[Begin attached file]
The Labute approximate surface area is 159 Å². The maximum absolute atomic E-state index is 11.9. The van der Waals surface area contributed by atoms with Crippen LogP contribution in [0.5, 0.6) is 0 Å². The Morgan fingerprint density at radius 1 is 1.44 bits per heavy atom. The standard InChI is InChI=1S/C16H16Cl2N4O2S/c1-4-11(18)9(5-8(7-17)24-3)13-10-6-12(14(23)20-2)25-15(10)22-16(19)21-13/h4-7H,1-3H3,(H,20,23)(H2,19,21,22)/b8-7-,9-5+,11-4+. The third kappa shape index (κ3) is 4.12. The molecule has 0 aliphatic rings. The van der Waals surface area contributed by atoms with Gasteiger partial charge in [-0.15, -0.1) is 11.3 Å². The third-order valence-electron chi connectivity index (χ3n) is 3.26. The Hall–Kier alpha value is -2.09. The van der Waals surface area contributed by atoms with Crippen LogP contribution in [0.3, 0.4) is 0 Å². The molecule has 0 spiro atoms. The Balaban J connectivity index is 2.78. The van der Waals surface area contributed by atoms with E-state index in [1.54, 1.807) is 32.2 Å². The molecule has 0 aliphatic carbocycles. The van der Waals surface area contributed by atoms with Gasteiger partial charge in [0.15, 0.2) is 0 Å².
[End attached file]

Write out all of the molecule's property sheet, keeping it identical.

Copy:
The Labute approximate surface area is 159 Å². The maximum absolute atomic E-state index is 11.9. The van der Waals surface area contributed by atoms with Crippen LogP contribution in [0.5, 0.6) is 0 Å². The Morgan fingerprint density at radius 1 is 1.44 bits per heavy atom. The standard InChI is InChI=1S/C16H16Cl2N4O2S/c1-4-11(18)9(5-8(7-17)24-3)13-10-6-12(14(23)20-2)25-15(10)22-16(19)21-13/h4-7H,1-3H3,(H,20,23)(H2,19,21,22)/b8-7-,9-5+,11-4+. The third kappa shape index (κ3) is 4.12. The molecule has 0 aliphatic rings. The van der Waals surface area contributed by atoms with Gasteiger partial charge in [-0.15, -0.1) is 11.3 Å². The third-order valence-electron chi connectivity index (χ3n) is 3.26. The Hall–Kier alpha value is -2.09. The van der Waals surface area contributed by atoms with Crippen LogP contribution in [0.3, 0.4) is 0 Å². The molecule has 0 spiro atoms. The Balaban J connectivity index is 2.78. The van der Waals surface area contributed by atoms with E-state index in [1.54, 1.807) is 32.2 Å². The molecule has 0 aliphatic carbocycles. The van der Waals surface area contributed by atoms with Gasteiger partial charge in [0.15, 0.2) is 0 Å².